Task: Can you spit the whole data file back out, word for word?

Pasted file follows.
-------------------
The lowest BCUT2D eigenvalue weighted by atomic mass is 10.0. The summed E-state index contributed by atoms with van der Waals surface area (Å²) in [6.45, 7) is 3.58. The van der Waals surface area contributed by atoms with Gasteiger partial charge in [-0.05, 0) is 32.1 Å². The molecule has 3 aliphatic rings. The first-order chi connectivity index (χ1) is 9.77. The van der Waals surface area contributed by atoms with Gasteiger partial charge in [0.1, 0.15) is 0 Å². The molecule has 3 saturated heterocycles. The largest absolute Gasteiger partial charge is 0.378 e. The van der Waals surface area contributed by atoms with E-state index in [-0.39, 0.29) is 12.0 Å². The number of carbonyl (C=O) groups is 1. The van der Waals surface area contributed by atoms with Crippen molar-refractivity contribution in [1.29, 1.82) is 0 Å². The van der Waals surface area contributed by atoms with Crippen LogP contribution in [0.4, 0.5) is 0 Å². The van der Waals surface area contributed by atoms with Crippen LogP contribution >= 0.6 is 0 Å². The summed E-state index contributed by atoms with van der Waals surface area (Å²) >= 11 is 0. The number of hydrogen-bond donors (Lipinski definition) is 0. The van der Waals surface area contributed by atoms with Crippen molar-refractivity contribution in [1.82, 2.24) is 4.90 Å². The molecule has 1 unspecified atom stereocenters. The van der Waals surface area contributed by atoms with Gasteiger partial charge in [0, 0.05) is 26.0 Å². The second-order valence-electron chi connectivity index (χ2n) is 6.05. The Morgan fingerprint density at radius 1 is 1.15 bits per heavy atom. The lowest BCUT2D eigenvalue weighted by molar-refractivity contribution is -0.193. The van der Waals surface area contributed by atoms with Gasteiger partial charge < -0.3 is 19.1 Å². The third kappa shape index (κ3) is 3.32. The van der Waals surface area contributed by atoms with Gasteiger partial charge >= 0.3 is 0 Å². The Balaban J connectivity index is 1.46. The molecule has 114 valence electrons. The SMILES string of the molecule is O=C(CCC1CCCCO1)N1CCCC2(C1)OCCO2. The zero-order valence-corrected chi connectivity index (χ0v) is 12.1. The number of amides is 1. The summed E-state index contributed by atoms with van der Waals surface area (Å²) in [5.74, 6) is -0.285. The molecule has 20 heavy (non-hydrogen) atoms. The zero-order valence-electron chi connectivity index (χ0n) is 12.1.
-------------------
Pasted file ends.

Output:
The lowest BCUT2D eigenvalue weighted by atomic mass is 10.0. The summed E-state index contributed by atoms with van der Waals surface area (Å²) in [6.45, 7) is 3.58. The van der Waals surface area contributed by atoms with Gasteiger partial charge in [-0.05, 0) is 32.1 Å². The molecule has 3 aliphatic rings. The first-order chi connectivity index (χ1) is 9.77. The van der Waals surface area contributed by atoms with Gasteiger partial charge in [0.1, 0.15) is 0 Å². The molecule has 3 saturated heterocycles. The largest absolute Gasteiger partial charge is 0.378 e. The van der Waals surface area contributed by atoms with E-state index in [-0.39, 0.29) is 12.0 Å². The number of carbonyl (C=O) groups is 1. The van der Waals surface area contributed by atoms with Crippen molar-refractivity contribution in [1.29, 1.82) is 0 Å². The van der Waals surface area contributed by atoms with Crippen LogP contribution in [0.4, 0.5) is 0 Å². The van der Waals surface area contributed by atoms with Crippen LogP contribution >= 0.6 is 0 Å². The summed E-state index contributed by atoms with van der Waals surface area (Å²) >= 11 is 0. The number of hydrogen-bond donors (Lipinski definition) is 0. The van der Waals surface area contributed by atoms with Crippen molar-refractivity contribution in [1.82, 2.24) is 4.90 Å². The molecule has 1 unspecified atom stereocenters. The van der Waals surface area contributed by atoms with Gasteiger partial charge in [0, 0.05) is 26.0 Å². The second-order valence-electron chi connectivity index (χ2n) is 6.05. The Morgan fingerprint density at radius 1 is 1.15 bits per heavy atom. The lowest BCUT2D eigenvalue weighted by molar-refractivity contribution is -0.193. The van der Waals surface area contributed by atoms with Gasteiger partial charge < -0.3 is 19.1 Å². The third kappa shape index (κ3) is 3.32. The van der Waals surface area contributed by atoms with Gasteiger partial charge >= 0.3 is 0 Å². The Balaban J connectivity index is 1.46. The molecule has 114 valence electrons. The SMILES string of the molecule is O=C(CCC1CCCCO1)N1CCCC2(C1)OCCO2. The zero-order valence-corrected chi connectivity index (χ0v) is 12.1. The number of amides is 1. The summed E-state index contributed by atoms with van der Waals surface area (Å²) in [5.74, 6) is -0.285. The molecule has 20 heavy (non-hydrogen) atoms. The zero-order valence-electron chi connectivity index (χ0n) is 12.1.